Then & Now...The Best of The Monkees was later certified platinum in January 1987.
After releasing Justus, an album of all-new material in late 1996, The Monkees began work on an original one-hour prime time TV special in January 1997, and it eventually aired in the United States on ABC on February 17, 1997. This article, from the March 1997 issue of Monkee Business Fanzine and written by MBF editor Maggie McManus, details the genesis and filming of the television special, the group's first since 1969's 33 1/3 Revolutions Per Monkee.
Read much more about The Monkees' 1997 television special at The Monkees Film & TV Vault.
Last year, it was great fun covering in real time the release of Good Times!, the first new Monkees album since 1996's Justus.
The widespread use of the internet was still a relative novelty in '96 when Justus arrived, and it was up to the traditional outlets to provide the extensive, in-depth coverage of the latest Monkees happenings. There was no greater source of Monkees news and information at that time than Monkee Business Fanzine and its editor Maggie McManus.
Scanning these pages from the December 1996 issue of MBF proved quite nostalgic. I was a junior in college when Justus hit record shops in October 1996. After my 9:30 am class that day, I purchased the CD at the town's music store. The campus bookstore carried Goldmine magazine, and if I'm remembering correctly, I had read their stellar review of Justus prior to purchasing it.
This MBF article provided early sales figures, initial reviews, and much more about the album. Enjoy, and as always, a big thanks to Maggie McManus!
Reviews for Justus were less enthusiastic in comparison with those for Good Times!:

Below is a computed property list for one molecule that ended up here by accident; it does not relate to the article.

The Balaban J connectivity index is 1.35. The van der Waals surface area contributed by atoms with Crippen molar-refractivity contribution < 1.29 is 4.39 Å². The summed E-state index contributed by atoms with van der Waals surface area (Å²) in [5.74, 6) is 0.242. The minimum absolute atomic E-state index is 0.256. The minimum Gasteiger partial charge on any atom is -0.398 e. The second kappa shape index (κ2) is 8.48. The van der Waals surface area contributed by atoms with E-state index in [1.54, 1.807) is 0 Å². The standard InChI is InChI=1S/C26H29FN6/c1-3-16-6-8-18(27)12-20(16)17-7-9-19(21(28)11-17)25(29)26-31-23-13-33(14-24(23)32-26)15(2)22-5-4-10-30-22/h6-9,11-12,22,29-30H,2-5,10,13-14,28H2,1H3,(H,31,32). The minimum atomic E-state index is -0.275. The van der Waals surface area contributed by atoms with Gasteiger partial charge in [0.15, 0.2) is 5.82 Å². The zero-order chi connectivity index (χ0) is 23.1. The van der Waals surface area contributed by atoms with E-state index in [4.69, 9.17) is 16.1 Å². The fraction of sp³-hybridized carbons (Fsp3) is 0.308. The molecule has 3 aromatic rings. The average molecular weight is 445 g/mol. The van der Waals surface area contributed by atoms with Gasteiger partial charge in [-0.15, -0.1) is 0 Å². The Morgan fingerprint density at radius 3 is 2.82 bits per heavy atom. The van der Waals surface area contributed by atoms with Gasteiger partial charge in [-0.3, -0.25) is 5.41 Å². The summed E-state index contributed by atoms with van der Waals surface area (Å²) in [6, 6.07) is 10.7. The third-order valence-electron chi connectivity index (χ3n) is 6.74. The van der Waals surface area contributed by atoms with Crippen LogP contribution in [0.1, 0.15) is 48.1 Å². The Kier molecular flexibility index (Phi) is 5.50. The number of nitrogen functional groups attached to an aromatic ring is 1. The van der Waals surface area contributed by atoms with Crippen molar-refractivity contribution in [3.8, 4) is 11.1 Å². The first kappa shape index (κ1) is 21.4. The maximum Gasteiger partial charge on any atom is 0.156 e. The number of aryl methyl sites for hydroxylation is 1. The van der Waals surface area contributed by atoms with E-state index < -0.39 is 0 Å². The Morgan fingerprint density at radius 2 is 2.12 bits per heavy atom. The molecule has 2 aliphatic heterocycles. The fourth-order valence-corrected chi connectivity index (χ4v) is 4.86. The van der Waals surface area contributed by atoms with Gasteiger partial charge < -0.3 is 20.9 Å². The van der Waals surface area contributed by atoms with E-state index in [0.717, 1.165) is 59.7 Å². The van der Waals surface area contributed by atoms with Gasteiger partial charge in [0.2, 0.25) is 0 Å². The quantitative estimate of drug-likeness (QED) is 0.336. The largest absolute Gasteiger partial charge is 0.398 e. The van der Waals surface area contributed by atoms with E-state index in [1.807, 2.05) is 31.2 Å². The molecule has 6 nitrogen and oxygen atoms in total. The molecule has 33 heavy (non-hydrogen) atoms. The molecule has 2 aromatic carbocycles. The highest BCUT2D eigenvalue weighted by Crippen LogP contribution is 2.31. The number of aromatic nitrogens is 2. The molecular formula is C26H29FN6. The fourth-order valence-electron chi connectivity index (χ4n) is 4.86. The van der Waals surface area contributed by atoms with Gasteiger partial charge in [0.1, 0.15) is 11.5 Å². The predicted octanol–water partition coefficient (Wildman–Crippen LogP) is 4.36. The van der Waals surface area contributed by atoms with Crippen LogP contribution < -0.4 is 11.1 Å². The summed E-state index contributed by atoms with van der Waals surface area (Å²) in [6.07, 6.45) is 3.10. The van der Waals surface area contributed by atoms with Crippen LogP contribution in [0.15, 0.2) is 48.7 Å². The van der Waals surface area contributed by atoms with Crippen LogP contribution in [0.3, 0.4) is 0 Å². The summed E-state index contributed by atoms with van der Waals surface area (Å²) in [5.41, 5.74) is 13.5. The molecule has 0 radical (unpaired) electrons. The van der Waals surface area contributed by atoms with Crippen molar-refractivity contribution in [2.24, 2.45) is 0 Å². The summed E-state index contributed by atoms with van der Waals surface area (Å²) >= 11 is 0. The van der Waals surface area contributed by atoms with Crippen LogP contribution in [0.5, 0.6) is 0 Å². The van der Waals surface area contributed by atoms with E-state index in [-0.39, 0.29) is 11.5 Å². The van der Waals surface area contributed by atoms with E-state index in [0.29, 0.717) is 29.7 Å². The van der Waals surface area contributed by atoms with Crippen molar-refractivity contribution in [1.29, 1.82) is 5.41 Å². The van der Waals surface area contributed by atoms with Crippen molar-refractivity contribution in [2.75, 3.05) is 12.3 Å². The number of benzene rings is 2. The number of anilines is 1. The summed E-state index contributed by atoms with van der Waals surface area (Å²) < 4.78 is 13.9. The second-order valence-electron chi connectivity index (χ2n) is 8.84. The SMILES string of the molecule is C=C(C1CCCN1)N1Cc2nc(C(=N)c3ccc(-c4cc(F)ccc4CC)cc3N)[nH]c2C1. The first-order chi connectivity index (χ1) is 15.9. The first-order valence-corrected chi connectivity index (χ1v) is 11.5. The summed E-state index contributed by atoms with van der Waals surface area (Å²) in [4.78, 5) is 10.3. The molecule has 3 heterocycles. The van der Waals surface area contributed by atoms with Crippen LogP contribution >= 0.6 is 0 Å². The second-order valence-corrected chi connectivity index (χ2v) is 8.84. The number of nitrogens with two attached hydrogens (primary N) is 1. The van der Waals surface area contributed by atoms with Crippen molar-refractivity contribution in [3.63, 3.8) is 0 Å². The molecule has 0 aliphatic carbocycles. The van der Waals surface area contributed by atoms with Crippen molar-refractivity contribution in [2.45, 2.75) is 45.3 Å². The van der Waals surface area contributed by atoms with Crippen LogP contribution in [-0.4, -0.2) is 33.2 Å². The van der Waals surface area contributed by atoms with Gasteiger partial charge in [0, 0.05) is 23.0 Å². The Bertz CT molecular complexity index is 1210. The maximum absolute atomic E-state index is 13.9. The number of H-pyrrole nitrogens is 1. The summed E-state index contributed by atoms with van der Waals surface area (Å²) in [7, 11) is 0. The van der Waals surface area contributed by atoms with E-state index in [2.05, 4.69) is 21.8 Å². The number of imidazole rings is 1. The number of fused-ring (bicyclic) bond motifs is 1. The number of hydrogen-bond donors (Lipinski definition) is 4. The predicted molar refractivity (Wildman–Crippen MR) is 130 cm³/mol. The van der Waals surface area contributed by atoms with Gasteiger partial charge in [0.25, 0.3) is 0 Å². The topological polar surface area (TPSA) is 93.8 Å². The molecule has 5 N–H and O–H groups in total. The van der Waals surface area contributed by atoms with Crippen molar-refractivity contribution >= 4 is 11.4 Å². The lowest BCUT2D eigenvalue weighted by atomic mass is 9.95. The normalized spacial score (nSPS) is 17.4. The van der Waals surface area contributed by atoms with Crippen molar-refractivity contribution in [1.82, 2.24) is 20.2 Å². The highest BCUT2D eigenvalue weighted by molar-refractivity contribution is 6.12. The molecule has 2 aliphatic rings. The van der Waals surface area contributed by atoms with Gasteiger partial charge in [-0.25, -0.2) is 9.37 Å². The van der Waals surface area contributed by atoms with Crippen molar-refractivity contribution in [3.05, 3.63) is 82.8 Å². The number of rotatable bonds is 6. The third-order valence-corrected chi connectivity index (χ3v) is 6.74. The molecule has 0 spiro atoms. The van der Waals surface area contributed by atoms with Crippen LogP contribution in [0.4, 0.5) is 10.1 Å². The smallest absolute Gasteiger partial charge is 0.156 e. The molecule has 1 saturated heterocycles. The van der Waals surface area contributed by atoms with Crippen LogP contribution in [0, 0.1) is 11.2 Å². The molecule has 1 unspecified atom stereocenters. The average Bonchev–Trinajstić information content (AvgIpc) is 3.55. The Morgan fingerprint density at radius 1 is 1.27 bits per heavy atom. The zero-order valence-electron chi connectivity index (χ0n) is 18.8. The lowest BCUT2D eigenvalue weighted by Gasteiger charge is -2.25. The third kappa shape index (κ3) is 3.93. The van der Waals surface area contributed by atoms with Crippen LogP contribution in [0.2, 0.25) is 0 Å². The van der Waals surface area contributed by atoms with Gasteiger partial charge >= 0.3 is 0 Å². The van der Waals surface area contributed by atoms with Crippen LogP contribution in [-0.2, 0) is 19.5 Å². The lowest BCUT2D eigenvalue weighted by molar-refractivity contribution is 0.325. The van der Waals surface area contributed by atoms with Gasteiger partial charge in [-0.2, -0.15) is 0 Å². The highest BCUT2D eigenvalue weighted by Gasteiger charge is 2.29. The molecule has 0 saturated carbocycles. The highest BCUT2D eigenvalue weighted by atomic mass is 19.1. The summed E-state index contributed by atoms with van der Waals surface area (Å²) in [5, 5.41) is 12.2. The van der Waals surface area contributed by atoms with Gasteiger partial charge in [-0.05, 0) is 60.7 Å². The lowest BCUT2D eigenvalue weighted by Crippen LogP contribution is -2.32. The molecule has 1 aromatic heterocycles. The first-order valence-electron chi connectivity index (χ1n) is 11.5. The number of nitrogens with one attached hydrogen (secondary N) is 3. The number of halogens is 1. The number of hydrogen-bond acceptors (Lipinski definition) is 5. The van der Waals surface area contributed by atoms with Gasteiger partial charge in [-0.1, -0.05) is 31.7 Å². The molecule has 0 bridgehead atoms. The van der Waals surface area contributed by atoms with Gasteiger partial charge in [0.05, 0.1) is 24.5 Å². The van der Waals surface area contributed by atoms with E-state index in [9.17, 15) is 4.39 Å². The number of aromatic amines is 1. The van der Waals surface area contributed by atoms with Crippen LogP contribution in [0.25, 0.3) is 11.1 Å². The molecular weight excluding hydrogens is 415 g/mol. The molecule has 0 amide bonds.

The March 1997 issue of Monkee Business Fanzine provided an update on Justus sales figures and more:
Chip Douglas was the producer of The Monkees' two most acclaimed albums, Headquarters and Pisces, Aquarius, Capricorn & Jones Ltd., along with some of their best single sides, including "Daydream Believer," "Goin' Down," "Pleasant Valley Sunday," "Words," and "The Girl I Knew Somewhere." The December 1995 issue of Monkee Business Fanzine covered Chip's latest projects, including an album he produced for Australian band Deep End. Chip is also interviewed by Colin Sherwood about his days with The Monkees.
Here's an outtake from the 1969 photo session that produced the Cash Box ad seen above. It was first published in the December 2000 issue of Monkee Business Fanzine. Monkees stand-ins and associates Ric Klein (left) and David Pearl (right) lend assistance.
After a triumphant visit to the United Kingdom in early 1989 that was defined by sold-out venues, rave reviews, and two performances at the Royal Albert Hall in London, The Monkees conducted a summer tour of the United States and Japan in the summer of 1989. Their third US tour in three years was marred by reported friction between band members, a long-term strategic plan that was abandoned, and lower attendance figures in comparison to the 1986 and 1987 US tours. In the September 1989 issue of Monkee Business Fanzine, Maggie McManus reported on the state of Monkees affairs:
Poll # 1: Vote!
Poll #2: Vote!